Tue, 26 Nov 2019 10:16:49 +0530
HONG KONG (Reuters) - Hong Kong leader Carrie Lam acknowledged on Tuesday that the record turnout in local elections won by opposition, pro-democracy candidates highlighted dissatisfaction with her administration, while appealing for an end to violent protests.
Hong Kong chief executive Carrie Lam speaks to the media in a weekly news briefing after local elections in Hong Kong, China, November 26, 2019. REUTERS/Marko Djurica
Appearing tired and drawn, Lam spoke a day after results showed democratic candidates secured almost 90% of 452 district council seats in Sunday’s elections, a landslide victory in polls that were widely seen as a barometer of the opposition to the Beijing-backed leader.
Hong Kong’s most unpopular post-colonial leader acknowledged voters wanted to express their views on many issues, including “deficiencies in governance”.
Speaking in measured tones, she thanked residents for voting peacefully and hoped the calm weekend was not just for the elections but a signal that residents want an end to unrest that has rocked the Chinese-ruled city for six months.
“Everybody wants to go back to their normal life and this requires the concerted efforts of every one of us,” Lam said during her weekly address at the government’s headquarters.
“So, as I have said repeatedly, resorting to violence will not give us that way forward. So please, please help us to maintain the relative calm and peace ... and provide a good basis for Hong Kong to move forward.”
Some observers say Lam, who came to power in 2017 on a platform to heal social divisions, is out of touch with the population and won’t say anything concrete unless Beijing gives her the green light.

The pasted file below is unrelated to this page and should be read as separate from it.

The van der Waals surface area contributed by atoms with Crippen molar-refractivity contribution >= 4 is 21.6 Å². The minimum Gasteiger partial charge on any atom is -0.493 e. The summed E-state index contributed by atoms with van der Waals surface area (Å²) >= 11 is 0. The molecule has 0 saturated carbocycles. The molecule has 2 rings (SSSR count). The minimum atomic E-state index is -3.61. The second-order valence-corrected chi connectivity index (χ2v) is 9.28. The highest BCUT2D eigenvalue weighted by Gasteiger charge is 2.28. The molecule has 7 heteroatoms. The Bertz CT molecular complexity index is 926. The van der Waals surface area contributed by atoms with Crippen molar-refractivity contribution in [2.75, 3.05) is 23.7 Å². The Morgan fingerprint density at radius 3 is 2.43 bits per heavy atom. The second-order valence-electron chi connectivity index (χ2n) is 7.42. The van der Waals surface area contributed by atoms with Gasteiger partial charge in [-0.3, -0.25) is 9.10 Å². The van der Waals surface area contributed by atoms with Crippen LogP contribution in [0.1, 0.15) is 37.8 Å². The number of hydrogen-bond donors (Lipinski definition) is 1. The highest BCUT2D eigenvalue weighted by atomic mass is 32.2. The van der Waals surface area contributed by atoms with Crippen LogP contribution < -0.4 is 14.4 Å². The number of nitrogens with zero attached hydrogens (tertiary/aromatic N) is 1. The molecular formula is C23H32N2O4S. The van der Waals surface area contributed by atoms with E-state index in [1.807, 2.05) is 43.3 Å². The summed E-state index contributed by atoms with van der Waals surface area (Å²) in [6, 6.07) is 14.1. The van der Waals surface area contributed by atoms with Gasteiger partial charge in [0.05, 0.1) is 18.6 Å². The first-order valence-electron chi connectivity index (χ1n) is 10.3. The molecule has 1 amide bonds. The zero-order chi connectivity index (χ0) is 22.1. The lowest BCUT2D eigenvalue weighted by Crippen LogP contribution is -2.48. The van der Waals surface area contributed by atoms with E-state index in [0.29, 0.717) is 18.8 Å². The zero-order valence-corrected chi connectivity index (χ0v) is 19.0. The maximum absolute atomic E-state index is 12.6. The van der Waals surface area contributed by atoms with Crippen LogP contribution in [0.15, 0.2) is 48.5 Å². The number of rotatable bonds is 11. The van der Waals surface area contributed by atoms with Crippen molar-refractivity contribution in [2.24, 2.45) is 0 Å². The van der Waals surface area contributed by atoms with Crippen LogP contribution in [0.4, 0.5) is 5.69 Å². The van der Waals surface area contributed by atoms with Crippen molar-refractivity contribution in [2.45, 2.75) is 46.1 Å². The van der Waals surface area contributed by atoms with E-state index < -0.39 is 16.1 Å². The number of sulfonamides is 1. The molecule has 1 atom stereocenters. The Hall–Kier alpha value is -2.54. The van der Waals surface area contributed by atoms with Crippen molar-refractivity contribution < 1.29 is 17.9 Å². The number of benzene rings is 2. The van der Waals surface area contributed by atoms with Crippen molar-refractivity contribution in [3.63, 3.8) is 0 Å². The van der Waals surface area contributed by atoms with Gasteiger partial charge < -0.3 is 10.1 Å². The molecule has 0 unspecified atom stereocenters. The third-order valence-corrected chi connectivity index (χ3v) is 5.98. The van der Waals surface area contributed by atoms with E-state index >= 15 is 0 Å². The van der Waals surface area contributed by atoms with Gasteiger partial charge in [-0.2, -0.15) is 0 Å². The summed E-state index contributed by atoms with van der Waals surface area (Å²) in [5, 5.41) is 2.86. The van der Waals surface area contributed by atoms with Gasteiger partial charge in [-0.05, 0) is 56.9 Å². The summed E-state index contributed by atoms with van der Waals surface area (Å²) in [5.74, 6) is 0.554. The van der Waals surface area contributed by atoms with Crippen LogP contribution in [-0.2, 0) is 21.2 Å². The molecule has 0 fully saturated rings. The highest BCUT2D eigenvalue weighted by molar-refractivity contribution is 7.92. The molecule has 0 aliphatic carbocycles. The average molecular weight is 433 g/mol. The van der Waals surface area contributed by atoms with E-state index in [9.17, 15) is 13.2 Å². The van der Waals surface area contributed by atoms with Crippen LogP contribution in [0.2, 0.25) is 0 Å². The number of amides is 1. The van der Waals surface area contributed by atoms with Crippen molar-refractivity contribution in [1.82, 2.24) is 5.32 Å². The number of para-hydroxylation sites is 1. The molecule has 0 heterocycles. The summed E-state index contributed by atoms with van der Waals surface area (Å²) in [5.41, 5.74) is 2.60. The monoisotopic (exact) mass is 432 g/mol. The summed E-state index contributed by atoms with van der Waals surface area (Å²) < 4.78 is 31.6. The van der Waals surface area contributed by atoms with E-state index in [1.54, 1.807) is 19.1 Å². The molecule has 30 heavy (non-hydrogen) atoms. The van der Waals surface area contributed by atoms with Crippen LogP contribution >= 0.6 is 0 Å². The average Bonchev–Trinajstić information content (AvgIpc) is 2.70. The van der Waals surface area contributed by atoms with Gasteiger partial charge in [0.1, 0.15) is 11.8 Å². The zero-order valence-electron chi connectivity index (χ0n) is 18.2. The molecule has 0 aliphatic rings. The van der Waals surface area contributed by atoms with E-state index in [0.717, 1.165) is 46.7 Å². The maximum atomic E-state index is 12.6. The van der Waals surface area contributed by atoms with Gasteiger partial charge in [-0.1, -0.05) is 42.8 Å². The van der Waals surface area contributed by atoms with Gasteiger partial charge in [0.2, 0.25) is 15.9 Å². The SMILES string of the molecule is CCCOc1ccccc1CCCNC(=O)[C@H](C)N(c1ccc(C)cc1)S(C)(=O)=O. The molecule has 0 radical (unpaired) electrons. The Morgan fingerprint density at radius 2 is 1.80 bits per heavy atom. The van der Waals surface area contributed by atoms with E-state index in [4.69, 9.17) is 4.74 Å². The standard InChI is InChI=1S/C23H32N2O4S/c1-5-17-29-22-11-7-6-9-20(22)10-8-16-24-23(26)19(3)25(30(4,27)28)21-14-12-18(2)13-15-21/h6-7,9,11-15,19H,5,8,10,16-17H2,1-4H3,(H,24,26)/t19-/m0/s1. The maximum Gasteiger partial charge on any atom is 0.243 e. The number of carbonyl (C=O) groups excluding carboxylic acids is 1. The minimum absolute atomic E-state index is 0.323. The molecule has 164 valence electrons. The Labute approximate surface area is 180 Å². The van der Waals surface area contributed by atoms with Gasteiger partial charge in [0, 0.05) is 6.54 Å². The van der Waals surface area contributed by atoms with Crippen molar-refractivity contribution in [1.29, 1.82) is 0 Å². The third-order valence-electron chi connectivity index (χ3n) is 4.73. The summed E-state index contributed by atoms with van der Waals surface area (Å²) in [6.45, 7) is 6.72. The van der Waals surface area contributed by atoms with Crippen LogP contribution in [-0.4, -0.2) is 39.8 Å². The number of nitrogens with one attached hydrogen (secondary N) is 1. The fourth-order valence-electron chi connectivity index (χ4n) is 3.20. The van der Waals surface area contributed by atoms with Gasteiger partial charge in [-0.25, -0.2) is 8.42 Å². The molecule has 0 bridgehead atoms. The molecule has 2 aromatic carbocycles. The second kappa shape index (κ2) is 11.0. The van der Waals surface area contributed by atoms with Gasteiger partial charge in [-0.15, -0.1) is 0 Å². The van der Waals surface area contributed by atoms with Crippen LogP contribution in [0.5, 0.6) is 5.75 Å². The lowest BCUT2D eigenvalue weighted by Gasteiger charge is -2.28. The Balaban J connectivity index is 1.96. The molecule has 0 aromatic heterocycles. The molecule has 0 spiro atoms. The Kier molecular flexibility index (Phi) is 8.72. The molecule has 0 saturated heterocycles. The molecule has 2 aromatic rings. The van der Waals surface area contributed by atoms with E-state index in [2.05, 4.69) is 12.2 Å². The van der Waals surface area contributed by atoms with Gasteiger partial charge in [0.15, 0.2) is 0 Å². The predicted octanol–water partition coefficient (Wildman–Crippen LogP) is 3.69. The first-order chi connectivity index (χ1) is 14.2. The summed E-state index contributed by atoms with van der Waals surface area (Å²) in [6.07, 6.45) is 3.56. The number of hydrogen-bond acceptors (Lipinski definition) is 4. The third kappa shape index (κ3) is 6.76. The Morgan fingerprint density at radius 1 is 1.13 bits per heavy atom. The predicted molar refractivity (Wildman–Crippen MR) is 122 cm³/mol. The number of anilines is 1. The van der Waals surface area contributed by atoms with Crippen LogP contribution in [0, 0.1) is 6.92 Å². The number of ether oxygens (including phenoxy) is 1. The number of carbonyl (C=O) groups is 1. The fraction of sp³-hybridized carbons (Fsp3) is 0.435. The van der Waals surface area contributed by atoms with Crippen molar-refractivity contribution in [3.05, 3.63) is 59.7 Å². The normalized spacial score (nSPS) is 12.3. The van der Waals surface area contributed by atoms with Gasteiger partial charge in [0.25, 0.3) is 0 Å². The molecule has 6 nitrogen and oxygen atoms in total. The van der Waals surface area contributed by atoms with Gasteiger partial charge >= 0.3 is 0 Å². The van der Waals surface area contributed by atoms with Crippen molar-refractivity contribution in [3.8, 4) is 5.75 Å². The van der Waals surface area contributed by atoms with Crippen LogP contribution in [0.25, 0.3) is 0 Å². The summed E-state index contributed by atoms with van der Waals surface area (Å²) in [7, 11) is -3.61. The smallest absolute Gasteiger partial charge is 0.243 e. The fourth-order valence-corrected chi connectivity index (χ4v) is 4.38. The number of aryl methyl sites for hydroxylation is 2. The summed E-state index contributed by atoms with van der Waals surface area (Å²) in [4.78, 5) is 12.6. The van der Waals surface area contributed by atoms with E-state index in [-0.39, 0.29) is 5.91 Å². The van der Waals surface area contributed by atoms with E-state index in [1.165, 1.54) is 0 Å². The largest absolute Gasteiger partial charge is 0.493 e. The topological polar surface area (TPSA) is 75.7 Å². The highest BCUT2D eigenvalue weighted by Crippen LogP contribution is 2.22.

“There’s no content in her talk, which is usual,” said Ma Ngok, political scientist at Chinese University of Hong Kong.
“The majority of the people still support the (pro-democracy) movement so it is up to them (Beijing) to respond. If they don’t respond with any kind of concessions, I think the protests would go on for some time.”
LULL IN VIOLENCE
The Asian financial centre has enjoyed a rare lull in violence for nearly a week, breaking from six months of often violent anti-government unrest that has plunged the city into its biggest political crisis in decades, creating the greatest internal challenge yet faced by China’s President Xi Jinping.
As demonstrations roil Hong Kong, the Chinese leadership has set up a crisis command center on the mainland side of the border and is considering replacing its official liaison to the restive semi-autonomous city, people familiar with the matter said.
Protests have sprung up on an almost daily basis since June, with flash mobs often gathering with little or no notice, at times forcing the government, businesses, schools and even the city’s international airport to close.
The violence had escalated up to last week, with protesters hurling petrol bombs and firing arrows at police who responded with tear gas and rubber bullets.
Demonstrators are angry at what they see as Chinese meddling in the freedoms promised to the former British colony when it returned to Chinese rule in 1997.
China denies interfering and says it is committed to the “one country, two systems” formula put in place at that time. Police say they have shown restraint in the face of potentially deadly attacks.
While calm has descended across most of the city, a small group of protesters remain holed up in Polytechnic University, surrounded by police following extreme clashes in the run-up to elections.
Lam urged the protesters at the sprawling campus on Kowloon peninsula to leave peacefully as soon as possible.
University authorities estimate as many as 50 protesters may be hiding, too frightened to attempt an escape. Some protesters’ estimates were lower, suggesting just a handful remain.
Slideshow (4 Images)
The anti-government demonstrations bolstered support for democrats in Sunday’s elections, with a record three million people casting their vote.
The pro-democracy parties overwhelming victory poses a conundrum for Beijing and piles pressure on Lam, who is facing renewed calls to step down. The democrats took control of 17 out of 18 district councils.
A full-page advertisement on Tuesday in Hong Kong’s Sing Pao newspaper by a “group of voters who safeguard Hong Kong’s future” read: “In the past five months, the public demands have been clear. Carrie Lam, what have you heard? What have you changed? Do not dwell on empty talks about deep reflection, resignation is the only result.”
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